Robert E. Lee is worth remembering. Just don't honor him.
Touch not that statue of Robert E. Lee in lovely Charlottesville, Virginia. Let it stand, keep it handsome and dignified, but around it place plaques telling the curious that the man memorialized there was a traitor to his country who went to war so that white people could continue to own black people -- to take their women and sell their children, rip apart families and, if need be, take the lives of the recalcitrant or the rebellious. Lee is not a man to be honored. He is, though, worthy of remembering.
Lee should be recalled as a slave owner who would not give them up. He should be remembered as one who felt so keenly about slavery that he renounced his commission in the U.S. Army and enlisted in the Confederate one, whose purpose was to keep emancipation at bay. I have the late Elizabeth Brown Pryor, author of "Reading the Man: A Portrait of Robert E. Lee Through His Private Letters," to thank for setting the record straight. As I wrote in 2011, Pryor's essay for The New York Times gave us "a Lee who is at odds with the one of gauzy myth. He was not, as I once thought, the creature of crushing social and political pressure who had little choice but to pick his state over his country. In fact, various members of his own family stuck with the Union."
"When Lee consulted his brothers, sister and local clergymen, he found that most leaned toward the Union," Pryor wrote. "At a grim dinner with two close cousins, Lee was told that they also intended to uphold their military oaths. ... Sister Anne Lee Marshall unhesitatingly chose the northern side, and her son outfitted himself in blue uniform." Pryor noted that some 40 percent of Virginia officers "would remain with the Union forces."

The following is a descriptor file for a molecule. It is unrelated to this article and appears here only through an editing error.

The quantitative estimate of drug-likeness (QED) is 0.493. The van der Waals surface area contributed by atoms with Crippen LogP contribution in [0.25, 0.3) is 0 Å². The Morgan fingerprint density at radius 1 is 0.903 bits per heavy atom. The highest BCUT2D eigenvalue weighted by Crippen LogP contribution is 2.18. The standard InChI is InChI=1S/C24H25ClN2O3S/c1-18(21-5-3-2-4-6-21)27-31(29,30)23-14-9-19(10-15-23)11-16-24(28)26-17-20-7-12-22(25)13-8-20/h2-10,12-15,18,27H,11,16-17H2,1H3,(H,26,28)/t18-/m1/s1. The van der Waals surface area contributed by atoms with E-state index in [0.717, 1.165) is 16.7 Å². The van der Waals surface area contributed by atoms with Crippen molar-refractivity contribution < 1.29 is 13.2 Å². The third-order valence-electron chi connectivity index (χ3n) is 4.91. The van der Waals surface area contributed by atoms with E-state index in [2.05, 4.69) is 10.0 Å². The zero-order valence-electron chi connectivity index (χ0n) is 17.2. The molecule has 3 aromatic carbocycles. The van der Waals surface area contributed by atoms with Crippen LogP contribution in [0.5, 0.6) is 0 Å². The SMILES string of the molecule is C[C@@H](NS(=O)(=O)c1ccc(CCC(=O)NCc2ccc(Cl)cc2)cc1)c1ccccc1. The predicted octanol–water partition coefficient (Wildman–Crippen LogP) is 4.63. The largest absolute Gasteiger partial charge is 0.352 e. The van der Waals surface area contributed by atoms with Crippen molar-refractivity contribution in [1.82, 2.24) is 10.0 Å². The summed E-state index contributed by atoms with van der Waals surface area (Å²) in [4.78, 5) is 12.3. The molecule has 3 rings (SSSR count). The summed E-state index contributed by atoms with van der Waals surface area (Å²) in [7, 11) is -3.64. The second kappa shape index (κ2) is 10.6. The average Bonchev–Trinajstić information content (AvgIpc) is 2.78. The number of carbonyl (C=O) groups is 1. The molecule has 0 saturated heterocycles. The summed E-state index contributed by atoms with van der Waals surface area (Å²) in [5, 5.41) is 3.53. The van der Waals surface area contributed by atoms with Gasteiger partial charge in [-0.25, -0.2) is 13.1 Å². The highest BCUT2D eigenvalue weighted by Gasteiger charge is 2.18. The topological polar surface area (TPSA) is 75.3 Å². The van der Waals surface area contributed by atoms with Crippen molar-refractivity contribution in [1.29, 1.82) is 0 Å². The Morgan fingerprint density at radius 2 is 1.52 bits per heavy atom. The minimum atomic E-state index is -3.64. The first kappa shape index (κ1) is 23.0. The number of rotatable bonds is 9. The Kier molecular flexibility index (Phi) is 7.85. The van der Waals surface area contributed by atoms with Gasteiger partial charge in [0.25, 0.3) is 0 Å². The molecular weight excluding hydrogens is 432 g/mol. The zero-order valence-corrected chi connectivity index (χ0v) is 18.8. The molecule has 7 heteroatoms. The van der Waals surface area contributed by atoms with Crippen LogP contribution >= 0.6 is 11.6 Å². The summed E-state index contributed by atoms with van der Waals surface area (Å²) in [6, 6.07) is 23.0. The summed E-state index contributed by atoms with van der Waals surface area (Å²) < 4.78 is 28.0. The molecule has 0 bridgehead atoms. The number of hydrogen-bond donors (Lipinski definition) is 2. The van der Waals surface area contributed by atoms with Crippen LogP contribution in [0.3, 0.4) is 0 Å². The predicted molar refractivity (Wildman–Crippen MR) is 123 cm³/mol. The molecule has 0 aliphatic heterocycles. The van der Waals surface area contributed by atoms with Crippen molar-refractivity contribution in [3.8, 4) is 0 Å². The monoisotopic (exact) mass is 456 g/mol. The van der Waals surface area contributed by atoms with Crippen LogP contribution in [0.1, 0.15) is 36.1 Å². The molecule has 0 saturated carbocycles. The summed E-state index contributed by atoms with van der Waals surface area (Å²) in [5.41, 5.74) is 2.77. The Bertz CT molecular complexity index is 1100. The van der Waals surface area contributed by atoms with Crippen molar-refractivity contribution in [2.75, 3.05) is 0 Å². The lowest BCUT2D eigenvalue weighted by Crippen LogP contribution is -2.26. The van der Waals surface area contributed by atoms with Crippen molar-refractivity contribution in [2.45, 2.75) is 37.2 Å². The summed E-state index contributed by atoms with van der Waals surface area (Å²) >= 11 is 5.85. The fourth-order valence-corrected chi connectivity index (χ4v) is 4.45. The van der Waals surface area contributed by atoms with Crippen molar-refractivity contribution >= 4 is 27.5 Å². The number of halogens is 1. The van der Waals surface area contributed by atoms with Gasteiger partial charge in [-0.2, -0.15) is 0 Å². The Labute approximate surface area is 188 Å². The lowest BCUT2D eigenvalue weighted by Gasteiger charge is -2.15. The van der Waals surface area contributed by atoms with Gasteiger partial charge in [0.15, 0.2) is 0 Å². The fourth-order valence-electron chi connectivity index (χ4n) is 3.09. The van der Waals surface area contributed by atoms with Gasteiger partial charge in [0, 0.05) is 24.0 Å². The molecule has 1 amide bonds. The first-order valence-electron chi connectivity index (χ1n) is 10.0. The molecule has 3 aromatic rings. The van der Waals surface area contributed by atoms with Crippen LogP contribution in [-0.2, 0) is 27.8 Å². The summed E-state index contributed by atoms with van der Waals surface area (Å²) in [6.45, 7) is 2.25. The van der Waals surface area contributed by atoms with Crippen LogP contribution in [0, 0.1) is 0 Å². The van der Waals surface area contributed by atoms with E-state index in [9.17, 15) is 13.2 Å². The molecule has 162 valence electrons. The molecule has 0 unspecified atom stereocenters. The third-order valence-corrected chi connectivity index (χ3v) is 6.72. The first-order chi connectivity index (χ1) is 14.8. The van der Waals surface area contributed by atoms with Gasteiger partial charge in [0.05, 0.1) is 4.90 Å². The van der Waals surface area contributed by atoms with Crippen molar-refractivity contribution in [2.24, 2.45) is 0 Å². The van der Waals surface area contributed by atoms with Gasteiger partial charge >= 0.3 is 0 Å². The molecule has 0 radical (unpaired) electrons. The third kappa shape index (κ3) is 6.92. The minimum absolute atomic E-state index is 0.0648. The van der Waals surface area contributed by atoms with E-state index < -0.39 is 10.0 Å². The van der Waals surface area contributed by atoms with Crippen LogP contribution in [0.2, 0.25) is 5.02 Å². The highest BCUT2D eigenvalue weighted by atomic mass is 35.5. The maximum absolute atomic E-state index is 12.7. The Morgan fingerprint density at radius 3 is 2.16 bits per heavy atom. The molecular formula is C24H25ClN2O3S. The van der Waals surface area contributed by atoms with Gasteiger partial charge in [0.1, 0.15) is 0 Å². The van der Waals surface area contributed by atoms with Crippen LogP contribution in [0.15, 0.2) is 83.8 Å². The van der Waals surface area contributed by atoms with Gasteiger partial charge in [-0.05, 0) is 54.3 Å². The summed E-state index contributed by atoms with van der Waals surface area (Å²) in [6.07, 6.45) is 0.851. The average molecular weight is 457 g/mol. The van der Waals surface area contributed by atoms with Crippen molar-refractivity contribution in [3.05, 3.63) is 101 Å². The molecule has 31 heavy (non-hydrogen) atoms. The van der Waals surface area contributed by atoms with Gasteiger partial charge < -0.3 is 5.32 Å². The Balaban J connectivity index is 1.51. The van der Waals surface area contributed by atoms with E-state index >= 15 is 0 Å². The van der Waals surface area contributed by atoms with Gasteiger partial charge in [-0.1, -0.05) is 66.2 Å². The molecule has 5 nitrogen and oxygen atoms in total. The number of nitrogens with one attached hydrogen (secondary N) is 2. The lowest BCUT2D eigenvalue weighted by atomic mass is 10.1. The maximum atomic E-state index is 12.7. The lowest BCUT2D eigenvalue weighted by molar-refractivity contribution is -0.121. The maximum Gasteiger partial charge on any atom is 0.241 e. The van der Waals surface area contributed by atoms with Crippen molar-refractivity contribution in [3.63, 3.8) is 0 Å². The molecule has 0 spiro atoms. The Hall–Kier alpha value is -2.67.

So what is so honorable about Lee? What is so honorable about leading your men into a war that cost more than 600,000 lives and whose purpose was to retain slavery? What's a black person gazing upon a Lee statue to think? Here is a man who, had he won, would have kept that black person's ancestors in chains -- grandparents going back not all that far, maybe only five generations, as these things are reckoned. This is like me having to gaze on a statue of Field Marshal Erwin Rommel, an outstanding military leader in World War II, whose brilliance enabled the Germans to murder even more civilians. In the end, he turned against Hitler and was made to commit suicide. He didn't manage to kill Hitler. He did manage to kill countless others.
But it is the Germans, in the end, who know how to memorialize the unpardonable. Berlin today is replete with monuments and memorials to the Holocaust, even cobblestones bearing the names of murdered Jews and sunk into the streets where the Jews once lived. The basement of the building that housed the Gestapo and the SS has been retained and converted into a museum called the Topography of Terror. It was once used for torture and executions. It is now used to educate. Millions have visited it. Few have forgotten it.
Elsewhere in Germany, former concentration camps are open to be viewed. I have seen most of them, each time wondering and marveling at the German families who tour the place, thinking ... thinking what?
I make no comparison between the Holocaust and American slavery. Both are blights on the two nations. Both say something about Germans and Americans that needs to be confronted. Germany has done so. We are only very slowly beginning to. Keep the Lee statue. The old general still has work to do.
Richard Cohen's email address is firstname.lastname@example.org.
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